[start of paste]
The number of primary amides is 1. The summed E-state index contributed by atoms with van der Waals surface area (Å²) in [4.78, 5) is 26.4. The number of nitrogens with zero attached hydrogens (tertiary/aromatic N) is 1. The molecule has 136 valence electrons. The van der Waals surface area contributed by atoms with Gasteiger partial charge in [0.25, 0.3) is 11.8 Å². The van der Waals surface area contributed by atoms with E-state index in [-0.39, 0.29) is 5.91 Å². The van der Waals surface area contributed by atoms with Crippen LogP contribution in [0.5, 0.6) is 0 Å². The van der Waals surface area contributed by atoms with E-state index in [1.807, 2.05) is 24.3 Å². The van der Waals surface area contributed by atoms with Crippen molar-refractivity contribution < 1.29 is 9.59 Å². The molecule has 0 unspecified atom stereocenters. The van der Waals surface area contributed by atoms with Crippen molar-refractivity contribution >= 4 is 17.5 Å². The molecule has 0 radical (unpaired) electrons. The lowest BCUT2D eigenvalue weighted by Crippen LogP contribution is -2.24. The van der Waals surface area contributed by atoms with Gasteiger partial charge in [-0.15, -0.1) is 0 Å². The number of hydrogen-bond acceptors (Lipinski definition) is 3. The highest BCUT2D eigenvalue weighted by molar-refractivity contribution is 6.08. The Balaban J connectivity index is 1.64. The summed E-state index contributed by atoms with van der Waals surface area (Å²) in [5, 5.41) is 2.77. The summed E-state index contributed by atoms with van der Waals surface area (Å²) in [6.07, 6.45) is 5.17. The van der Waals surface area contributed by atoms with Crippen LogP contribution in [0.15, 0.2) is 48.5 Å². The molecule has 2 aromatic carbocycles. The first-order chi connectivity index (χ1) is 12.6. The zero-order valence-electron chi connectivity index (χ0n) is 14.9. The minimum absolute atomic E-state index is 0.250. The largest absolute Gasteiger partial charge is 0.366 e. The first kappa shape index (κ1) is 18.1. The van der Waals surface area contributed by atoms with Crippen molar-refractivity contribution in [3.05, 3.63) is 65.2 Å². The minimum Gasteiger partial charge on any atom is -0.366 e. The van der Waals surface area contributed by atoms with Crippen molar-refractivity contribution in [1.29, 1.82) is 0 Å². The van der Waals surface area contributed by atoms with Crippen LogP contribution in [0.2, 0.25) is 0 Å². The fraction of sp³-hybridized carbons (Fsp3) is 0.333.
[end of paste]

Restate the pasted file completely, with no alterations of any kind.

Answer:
The number of primary amides is 1. The summed E-state index contributed by atoms with van der Waals surface area (Å²) in [4.78, 5) is 26.4. The number of nitrogens with zero attached hydrogens (tertiary/aromatic N) is 1. The molecule has 136 valence electrons. The van der Waals surface area contributed by atoms with Gasteiger partial charge in [0.25, 0.3) is 11.8 Å². The van der Waals surface area contributed by atoms with E-state index in [-0.39, 0.29) is 5.91 Å². The van der Waals surface area contributed by atoms with Crippen LogP contribution in [0.5, 0.6) is 0 Å². The van der Waals surface area contributed by atoms with E-state index in [1.807, 2.05) is 24.3 Å². The van der Waals surface area contributed by atoms with Crippen molar-refractivity contribution < 1.29 is 9.59 Å². The molecule has 0 unspecified atom stereocenters. The van der Waals surface area contributed by atoms with Crippen molar-refractivity contribution >= 4 is 17.5 Å². The molecule has 0 radical (unpaired) electrons. The lowest BCUT2D eigenvalue weighted by Crippen LogP contribution is -2.24. The van der Waals surface area contributed by atoms with Gasteiger partial charge in [-0.15, -0.1) is 0 Å². The number of hydrogen-bond acceptors (Lipinski definition) is 3. The highest BCUT2D eigenvalue weighted by molar-refractivity contribution is 6.08. The Balaban J connectivity index is 1.64. The summed E-state index contributed by atoms with van der Waals surface area (Å²) in [5, 5.41) is 2.77. The summed E-state index contributed by atoms with van der Waals surface area (Å²) in [6.07, 6.45) is 5.17. The van der Waals surface area contributed by atoms with Crippen LogP contribution in [0.15, 0.2) is 48.5 Å². The molecule has 2 aromatic carbocycles. The first-order chi connectivity index (χ1) is 12.6. The zero-order valence-electron chi connectivity index (χ0n) is 14.9. The minimum absolute atomic E-state index is 0.250. The largest absolute Gasteiger partial charge is 0.366 e. The first kappa shape index (κ1) is 18.1. The van der Waals surface area contributed by atoms with Crippen molar-refractivity contribution in [3.05, 3.63) is 65.2 Å². The minimum Gasteiger partial charge on any atom is -0.366 e. The van der Waals surface area contributed by atoms with Crippen molar-refractivity contribution in [1.29, 1.82) is 0 Å². The van der Waals surface area contributed by atoms with Crippen LogP contribution in [0.2, 0.25) is 0 Å². The fraction of sp³-hybridized carbons (Fsp3) is 0.333.